By the way, the babies that you see up there were quite small for Dane puppies, averaging 12-14 oz when a smaller litter typically ranges from 22-30 ounces, but they did beautifully. I weighed them around the clock for two full weeks and they stayed small for my other litters at those ages but they gained very well. Once they were on solid food at 2.5 weeks they just took off – at 8 weeks they were 18-25 lb, exactly where I’d expect a normal Dane puppy to be.

Here’s a little taste of them at about six weeks:


Oh, and by the way, no, they’re not supposed to be so many colors. You can see black, fawn, blue, and the guy up in the corner is a blue fawn (fawn with a blue mask and overlay instead of a black mask and overlay). We knew the dad could produce fawn but the mom’s last fawn relative was six generations back. So we figured we’d get all blue and black puppies, which is what we wanted. Instead we got this amazing rainbow, which makes me a bad breeder but I did LOVE them. Sigh. They were an awfully pretty bunch.

10 thoughts on “As promised, a post where Joanna makes a colossal mistake

  1. no offense to the Cardi puppies, but *these* are the puppies that make me swoon and drool and feel like I’ll turn into an idiot… I really do have a things for hounds!

    I’m so sorry you lost those puppies, that must’ve been awful for you to realize and live with. On the plus side, you learn (and I mean LEARN) from your mistakes which can’t really be said for even half the population. That rainbow litter must’ve been SO yummy!!!

    I wonder now: is labor & delivery management in the dog world as controversial as it is in the human world?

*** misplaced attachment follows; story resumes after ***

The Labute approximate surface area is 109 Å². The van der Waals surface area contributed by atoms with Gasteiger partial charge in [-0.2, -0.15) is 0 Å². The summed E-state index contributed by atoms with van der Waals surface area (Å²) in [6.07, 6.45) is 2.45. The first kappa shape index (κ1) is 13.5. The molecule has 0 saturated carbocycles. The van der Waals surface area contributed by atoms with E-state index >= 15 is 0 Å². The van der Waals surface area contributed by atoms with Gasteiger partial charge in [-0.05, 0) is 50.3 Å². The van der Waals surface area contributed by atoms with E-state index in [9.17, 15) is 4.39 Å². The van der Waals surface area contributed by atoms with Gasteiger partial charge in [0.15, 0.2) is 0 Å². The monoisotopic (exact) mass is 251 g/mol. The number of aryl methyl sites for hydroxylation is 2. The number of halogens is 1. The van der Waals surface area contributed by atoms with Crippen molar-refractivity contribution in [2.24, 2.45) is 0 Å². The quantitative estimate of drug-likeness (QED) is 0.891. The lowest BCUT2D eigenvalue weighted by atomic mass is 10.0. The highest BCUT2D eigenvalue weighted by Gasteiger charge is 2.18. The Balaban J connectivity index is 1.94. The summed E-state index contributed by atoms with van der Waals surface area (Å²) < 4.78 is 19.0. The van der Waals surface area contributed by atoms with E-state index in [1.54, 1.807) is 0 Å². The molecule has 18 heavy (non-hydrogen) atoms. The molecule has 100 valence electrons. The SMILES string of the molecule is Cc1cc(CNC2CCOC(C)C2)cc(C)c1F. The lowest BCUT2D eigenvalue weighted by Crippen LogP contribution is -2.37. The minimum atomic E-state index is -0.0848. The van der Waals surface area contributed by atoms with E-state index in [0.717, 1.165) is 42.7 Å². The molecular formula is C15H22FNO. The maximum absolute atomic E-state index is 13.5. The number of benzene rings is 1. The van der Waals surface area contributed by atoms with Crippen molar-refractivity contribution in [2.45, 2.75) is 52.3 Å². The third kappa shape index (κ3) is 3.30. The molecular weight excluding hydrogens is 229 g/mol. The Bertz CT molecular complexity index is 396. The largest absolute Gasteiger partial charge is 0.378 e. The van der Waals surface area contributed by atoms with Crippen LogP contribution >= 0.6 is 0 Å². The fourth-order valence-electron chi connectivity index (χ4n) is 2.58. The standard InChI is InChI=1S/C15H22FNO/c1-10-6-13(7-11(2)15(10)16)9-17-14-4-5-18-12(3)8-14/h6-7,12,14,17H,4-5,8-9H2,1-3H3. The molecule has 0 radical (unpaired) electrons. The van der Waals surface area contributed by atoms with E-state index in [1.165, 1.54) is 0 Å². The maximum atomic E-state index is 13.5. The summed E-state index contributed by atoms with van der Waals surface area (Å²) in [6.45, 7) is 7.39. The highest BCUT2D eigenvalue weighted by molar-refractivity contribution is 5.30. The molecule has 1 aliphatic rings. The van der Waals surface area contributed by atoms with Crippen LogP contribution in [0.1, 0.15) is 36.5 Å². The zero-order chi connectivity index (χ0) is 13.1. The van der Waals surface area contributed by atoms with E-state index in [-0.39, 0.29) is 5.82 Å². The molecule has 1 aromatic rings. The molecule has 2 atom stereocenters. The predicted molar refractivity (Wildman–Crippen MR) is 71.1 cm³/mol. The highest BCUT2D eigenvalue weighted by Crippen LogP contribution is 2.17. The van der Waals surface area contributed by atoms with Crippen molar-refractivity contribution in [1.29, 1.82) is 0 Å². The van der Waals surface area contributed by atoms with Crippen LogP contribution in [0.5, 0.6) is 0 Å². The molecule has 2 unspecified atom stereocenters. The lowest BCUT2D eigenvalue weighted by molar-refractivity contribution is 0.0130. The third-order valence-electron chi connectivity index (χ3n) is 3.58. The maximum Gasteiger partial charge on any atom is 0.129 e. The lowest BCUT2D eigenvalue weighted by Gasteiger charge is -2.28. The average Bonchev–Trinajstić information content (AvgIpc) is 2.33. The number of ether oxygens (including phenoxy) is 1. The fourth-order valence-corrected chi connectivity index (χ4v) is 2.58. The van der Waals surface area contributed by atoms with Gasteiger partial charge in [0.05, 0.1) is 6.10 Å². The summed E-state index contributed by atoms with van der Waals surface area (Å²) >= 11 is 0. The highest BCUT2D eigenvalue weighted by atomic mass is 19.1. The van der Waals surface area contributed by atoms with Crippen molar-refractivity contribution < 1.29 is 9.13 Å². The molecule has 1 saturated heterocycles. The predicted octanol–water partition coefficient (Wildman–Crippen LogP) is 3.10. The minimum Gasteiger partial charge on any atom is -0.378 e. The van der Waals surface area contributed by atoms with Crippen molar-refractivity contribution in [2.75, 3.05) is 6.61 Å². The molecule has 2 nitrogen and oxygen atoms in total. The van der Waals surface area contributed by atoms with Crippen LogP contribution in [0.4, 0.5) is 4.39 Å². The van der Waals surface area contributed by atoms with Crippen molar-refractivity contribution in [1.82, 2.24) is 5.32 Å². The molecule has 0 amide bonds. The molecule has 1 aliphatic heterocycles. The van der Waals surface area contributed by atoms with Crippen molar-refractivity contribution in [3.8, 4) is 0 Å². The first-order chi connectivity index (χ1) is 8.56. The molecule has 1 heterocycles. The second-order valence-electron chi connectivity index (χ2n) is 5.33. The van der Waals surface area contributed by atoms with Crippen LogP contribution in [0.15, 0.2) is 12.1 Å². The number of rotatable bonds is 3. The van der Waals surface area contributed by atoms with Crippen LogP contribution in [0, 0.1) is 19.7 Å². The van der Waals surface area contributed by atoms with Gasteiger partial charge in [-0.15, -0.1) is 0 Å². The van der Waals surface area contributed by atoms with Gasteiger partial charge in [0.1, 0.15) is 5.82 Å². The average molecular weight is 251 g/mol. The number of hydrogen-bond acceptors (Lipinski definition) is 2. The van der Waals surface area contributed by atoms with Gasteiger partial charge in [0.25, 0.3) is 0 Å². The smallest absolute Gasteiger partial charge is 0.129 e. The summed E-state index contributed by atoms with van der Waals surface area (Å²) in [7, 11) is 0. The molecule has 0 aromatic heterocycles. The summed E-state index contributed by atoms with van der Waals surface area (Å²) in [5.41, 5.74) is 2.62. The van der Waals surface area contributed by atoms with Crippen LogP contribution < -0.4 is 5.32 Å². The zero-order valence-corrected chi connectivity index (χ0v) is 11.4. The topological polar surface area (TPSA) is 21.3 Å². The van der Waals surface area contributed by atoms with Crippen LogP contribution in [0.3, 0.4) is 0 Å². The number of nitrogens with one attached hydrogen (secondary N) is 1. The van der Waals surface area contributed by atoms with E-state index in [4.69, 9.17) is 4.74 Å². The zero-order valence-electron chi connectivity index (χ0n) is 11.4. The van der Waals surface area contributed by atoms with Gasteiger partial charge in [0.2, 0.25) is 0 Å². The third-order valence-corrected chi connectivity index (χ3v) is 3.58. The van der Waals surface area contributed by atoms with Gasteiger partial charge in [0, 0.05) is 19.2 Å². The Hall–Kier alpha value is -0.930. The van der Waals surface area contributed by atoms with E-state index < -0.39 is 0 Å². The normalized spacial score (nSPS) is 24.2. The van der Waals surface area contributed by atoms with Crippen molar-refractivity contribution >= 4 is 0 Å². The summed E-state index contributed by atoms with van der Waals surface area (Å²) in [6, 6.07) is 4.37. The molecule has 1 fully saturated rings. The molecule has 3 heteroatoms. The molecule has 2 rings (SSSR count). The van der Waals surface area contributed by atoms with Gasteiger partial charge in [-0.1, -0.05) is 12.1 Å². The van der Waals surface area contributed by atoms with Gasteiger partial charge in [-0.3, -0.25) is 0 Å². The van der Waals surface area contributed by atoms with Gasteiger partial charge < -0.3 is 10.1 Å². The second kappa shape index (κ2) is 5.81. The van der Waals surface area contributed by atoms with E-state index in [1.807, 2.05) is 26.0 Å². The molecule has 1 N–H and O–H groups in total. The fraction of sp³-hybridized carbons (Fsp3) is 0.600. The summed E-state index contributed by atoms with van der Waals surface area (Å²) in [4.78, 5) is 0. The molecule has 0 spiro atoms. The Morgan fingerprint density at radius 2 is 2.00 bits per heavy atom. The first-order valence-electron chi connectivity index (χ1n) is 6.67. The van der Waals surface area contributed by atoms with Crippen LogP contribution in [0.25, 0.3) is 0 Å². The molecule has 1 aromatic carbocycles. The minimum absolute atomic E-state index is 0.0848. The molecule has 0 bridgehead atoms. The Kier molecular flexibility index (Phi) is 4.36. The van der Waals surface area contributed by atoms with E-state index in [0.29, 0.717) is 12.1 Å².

• I think we’re in a situation with dog labor/delivery where we have the tools to be very interventionist and almost no good data to support how or when. I’ve heard from multiple repro vets that more and more serious breeders are choosing scheduled c-sections as a default, now that sections are so quick and so safe (much better anesthetics). This trend has historically been misinterpreted as breeds that “can’t” deliver normally (of course they can; bulldogs can, mastiffs can, etc.) but it’s really the reflection of breeder choice and the desire to never lose a puppy. But something that used to be confined to the breeds with very small litters of very expensive puppies has moved to all breeds. If you’re expecting a litter of nine, you know that you’re likely to lose one or two in the birth process, and a planned section with a very experienced vet is $500 and takes (literally) ten minutes? I don’t blame breeders for choosing that route. All things being equal I’d of course prefer a free-whelped litter, but all things are rarely equal and losing newborn puppies sucks the big one.